Financial Advisory Blog

Armanino’s Financial Advisory blog is your source for thought leadership around cloud ERP and accounting solutions and integrations. Supported by the Cloud Accounting Institute and numerous experts in cloud, finance, reporting, integration, compliance, and technology, Armanino’s Financial Advisory blog features must-read content on what’s happening in the finance industry, case studies, white papers, and much more.

October 10, 2014

Relieve Password Pains with Single Sign-On

Posted by Sean Batchelor

Cloud_LockWho enjoys memorizing and tracking an ever-expanding list of user names and passwords? Not many of us!

Personal applications aside, the number of logins required to perform day-to-day tasks in the professional world is mounting. The time spent changing passwords, increasing their complexity, remembering those passwords, and calling the support desk to reset forgotten passwords, plus the heightened security risk of passwords being written down, is adding pressures (and costs) for companies large and small. In response, an increasing number of firms are adopting cloud-based single sign-on (SSO) services (like Okta).

SSO allows employees to log in to their company’s network and enjoy automatic access to a wide range of cloud-based applications, without any additional log-in requirements. Hence the name “single sign-on.” Even outside the network, a single password (sign-on) will provide access to all company applications. This saves precious time and relieves frustration, as employees can seamlessly access time-entry systems, payroll systems, 401k sites, performance evaluation applications, secure file transfer services and more – without needing to set, reset and otherwise administer multiple application-specific credentials.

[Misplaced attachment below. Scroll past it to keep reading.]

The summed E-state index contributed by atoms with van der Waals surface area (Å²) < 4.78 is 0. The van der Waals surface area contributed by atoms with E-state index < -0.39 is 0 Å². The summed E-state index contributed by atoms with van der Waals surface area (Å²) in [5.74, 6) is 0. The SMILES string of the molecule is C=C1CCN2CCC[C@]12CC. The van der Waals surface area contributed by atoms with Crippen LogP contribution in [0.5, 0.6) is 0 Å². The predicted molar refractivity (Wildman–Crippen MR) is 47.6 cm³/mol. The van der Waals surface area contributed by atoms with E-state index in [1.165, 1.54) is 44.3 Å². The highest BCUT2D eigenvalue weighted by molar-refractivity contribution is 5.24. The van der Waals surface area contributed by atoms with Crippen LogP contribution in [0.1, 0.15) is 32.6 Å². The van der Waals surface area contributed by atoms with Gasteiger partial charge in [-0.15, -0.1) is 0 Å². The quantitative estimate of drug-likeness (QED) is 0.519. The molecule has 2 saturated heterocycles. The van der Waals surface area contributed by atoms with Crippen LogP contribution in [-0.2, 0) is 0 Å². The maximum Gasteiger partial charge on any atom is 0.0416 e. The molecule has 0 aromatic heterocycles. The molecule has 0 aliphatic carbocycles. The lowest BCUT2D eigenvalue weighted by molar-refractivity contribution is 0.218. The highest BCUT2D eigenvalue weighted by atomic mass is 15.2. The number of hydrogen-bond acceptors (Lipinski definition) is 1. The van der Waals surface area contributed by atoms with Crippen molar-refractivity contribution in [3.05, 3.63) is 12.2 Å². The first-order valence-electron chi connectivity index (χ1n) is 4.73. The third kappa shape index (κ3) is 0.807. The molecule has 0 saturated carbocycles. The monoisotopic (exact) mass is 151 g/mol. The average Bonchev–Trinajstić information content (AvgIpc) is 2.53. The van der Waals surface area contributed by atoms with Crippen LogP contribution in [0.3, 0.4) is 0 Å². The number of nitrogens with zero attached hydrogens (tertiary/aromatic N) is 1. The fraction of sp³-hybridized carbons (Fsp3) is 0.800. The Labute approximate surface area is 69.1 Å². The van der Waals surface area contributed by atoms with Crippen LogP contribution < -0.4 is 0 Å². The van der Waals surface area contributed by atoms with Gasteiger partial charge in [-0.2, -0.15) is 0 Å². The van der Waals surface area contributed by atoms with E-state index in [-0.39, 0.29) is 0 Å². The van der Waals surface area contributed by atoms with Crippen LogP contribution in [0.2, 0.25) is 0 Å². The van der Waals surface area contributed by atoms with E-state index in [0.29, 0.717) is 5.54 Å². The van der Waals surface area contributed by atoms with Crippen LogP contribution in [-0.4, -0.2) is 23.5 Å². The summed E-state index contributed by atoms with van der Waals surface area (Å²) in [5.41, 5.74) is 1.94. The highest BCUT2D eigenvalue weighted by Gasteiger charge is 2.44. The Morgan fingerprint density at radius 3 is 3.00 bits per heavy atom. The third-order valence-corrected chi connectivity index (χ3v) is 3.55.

Of course, implementing an SSO service requires some fundamental enterprise changes. Many companies adopting SSO will shift their governance/oversight to the SSO application and away from the actual applications. However, in most cases, SSO services replace where authentication happens, but not where access provisioning happens.

Most SSO applications are only authenticating the user. Authentication means the service is proving that the user is the user through the username, password and possibly other information. Basically, they are validating that John Doe is John Doe. The SSO application will then pass those credentials (the John Doe validation) to the related applications. Most applications will take those credentials, and the application will grant or deny permissions for that user (allowing or denying what John Doe can do). The new tool doesn’t mean the focus for all application access should be moved away from the application; only some of it. All governance, control and audit activities need to consider where those control activities are happening now, and adjust their related focus accordingly.

Check out more tips, tricks, and insights from Armanino.

« | »